Thursday, 9 April 2015

Three Choirs Festival Hereford 2015

The full programme for the 2015 Three Choirs Festival, this year at Hereford, has been announced.  Many juicy nuggets and surprises, reflecting Artistic Director Geraint Bowen's  lively approach to this unique and ever-developing Festival. This year, the combined choirs of Hereford, Worcester and Gloucester will be joined for the first time by the Orchestra of the Age of Enlightenment,  supplementing now regular visitors like the Philharmonia Orchestra. The OAE will be able to expand the Festival repertoire in imaginative directions.

As always, the "big" events in the Cathedral form the foundations of the Three Choirs tradition. This year's first evening concert, on Saturday 25th July, features Elgar's Dream of Gerontius, (Please read more here).  Sarah Connolly. Peter Auty and Neal Davies, with Geraint Bowen conducting the Philharmonia. I recommend going early to Hereford, to take part in the Opening service (Purcell and Handel), because Three Choirs is more than just a music festival; it is also a celebration of religious faith, which defines the whole spirit of the Festival. Go, whatever God you adhere to, because faith and hope connect all religions.  Plus, you'll be able to attend Roderick Williams' afternoon recital "Song of the Hero". Williams will be singing Elgar's Sea Pictures for baritone and piano - unusual, and surprisingly powerful. It's been in his repertoire for some time (e.g. at the Oxford Lieder Festival). He'll also be singing lesser-known songs by Vaughan Williams and Howells and a new commission by Rhian Samuel. This is an important concert, and will be broadcast on BBC Radio 3. (date unknown)

On Sunday 26th July, Olivier Messiaen Turangalîla-Symphonie - a truly spectacular celebration of life, love and nature. , not something which one might associate with staid English church traditions, but a deeply felt, spiritual work, nonetheless. Messiaen was extremely devout, and an organist, who played at Mass almost every day for many decades.  It will be interesting to hear how the symphony fills the space in this Cathedral. Certainly, the sound of the ondes martenot will carry well.  Jac van Steen conducts the Philharmonia with Steven Osborne (pianist) and Valerie Hartmann-Claverie (ondes martenot).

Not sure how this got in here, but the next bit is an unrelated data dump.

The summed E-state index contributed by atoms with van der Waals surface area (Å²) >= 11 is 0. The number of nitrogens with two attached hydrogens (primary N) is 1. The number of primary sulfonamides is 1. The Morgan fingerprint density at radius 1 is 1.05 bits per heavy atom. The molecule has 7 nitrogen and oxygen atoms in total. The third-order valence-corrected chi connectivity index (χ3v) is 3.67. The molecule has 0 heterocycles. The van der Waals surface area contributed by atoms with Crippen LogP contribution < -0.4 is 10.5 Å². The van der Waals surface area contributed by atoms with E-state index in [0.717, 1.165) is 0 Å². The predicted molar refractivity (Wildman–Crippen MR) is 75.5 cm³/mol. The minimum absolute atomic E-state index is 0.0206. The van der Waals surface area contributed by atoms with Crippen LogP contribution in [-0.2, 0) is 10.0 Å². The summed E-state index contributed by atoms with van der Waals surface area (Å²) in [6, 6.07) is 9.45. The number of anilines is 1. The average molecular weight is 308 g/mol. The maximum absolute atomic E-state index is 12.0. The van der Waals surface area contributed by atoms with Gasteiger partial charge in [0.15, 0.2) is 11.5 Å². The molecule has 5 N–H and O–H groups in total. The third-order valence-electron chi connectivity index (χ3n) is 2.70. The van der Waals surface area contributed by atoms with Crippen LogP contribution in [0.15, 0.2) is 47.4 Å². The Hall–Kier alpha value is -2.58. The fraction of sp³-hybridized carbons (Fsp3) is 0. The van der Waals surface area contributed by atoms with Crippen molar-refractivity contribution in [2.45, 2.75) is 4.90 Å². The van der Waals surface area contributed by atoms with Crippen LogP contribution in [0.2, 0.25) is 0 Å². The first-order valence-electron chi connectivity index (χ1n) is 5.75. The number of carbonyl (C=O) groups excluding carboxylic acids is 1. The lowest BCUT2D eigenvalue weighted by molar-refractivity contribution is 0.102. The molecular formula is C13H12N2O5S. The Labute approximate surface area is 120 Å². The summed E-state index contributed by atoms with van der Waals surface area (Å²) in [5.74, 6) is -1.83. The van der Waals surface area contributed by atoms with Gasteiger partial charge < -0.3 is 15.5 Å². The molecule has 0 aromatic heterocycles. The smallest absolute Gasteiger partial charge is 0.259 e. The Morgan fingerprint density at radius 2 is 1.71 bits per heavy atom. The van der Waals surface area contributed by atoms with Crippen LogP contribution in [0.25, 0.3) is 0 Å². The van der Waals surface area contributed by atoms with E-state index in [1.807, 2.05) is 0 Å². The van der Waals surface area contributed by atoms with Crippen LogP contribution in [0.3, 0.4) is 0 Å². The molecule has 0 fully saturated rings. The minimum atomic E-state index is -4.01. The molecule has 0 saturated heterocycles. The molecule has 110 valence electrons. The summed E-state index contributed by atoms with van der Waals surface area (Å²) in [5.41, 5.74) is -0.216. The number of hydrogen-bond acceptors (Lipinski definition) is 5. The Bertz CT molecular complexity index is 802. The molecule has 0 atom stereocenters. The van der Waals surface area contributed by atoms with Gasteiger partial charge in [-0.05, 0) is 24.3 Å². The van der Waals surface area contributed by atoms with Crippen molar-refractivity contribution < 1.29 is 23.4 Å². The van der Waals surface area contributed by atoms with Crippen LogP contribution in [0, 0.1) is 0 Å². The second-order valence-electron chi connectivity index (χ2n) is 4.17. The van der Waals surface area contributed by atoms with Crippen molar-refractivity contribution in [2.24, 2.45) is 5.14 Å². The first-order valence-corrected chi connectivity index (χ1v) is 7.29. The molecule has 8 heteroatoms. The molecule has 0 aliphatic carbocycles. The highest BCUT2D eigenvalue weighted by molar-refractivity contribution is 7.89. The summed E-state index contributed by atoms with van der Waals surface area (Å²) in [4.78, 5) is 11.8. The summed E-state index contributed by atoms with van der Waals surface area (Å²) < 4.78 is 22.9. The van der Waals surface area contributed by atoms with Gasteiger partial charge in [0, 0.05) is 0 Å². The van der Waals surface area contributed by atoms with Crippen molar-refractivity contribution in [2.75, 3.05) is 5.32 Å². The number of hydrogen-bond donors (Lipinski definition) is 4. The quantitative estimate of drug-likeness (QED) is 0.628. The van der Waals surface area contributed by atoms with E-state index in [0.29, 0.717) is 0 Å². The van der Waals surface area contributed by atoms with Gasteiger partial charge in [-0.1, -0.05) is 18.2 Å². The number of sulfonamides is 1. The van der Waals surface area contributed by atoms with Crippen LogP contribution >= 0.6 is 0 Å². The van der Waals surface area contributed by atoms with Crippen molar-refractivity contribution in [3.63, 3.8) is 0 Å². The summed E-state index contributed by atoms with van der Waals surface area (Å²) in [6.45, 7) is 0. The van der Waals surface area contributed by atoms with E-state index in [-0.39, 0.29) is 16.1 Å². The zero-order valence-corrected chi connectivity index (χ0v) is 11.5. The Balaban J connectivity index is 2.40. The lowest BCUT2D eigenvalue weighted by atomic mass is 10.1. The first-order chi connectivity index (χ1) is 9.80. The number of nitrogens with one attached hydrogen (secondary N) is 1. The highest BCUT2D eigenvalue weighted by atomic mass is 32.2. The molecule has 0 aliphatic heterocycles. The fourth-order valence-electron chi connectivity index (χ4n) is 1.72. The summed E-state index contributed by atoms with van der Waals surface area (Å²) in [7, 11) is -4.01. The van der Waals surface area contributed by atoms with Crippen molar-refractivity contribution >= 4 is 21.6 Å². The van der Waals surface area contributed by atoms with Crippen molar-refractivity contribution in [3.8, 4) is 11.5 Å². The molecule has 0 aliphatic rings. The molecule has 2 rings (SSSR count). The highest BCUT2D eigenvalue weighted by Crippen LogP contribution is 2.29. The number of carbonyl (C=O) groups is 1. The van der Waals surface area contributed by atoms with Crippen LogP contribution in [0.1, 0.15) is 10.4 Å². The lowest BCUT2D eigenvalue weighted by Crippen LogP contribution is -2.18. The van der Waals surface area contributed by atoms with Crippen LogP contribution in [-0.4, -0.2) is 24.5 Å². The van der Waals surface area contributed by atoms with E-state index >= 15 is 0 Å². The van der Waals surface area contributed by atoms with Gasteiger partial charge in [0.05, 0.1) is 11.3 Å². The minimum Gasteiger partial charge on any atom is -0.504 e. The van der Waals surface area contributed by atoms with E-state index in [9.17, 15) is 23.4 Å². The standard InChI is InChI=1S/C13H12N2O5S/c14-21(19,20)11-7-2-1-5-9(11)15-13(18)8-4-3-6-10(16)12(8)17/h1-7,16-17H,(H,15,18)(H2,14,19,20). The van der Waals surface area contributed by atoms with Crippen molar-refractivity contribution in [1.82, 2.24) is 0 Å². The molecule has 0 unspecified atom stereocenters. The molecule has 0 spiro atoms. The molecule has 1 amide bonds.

"Requiem for 500 years"  on Monday 27th, a good concert of very early music with the Orlando Consort, followed by a talk on Agincourt, the decisive battle which separated England from France, 700 years ago. This is Arthur Bliss Day, too, with a rare performance of his Morning Heroes, a song symphony from 1930, in memory of Bliss's brother who died in the Great War. It's narrated by Samuel West, and conducted by Andrew Davis. On Tuesday "Three Centuries in one afternoon", continuing the theme of historical context, and Bach St Matthew Passion in the evening. On Wednesday, we move forward to 1715, with a concert built around Vivaldi The Cuckoo, wildly popular in England at the time, performed by Italian baroque specialists La Serenissima. In the evening, Beethoven Missa Solemnis. At Dore Abbey, Roy Strong presents "Poets and Princes" an entertainment on the English Monarchy, followed, ironically, by a talk on the Jacobite rebellion. The keynote concert that evening will be Carl Neilsen's Hymnus Amoris, coupled with William Mathias (d 1992) Lux Aeterna. Verdi Requiem on Friday night. The Festival concludes with "The Gathering Wave" a community participation event. Lots more - plays, talks, visits, chamber concerts - peruse the programme, looking for the hidden gems.

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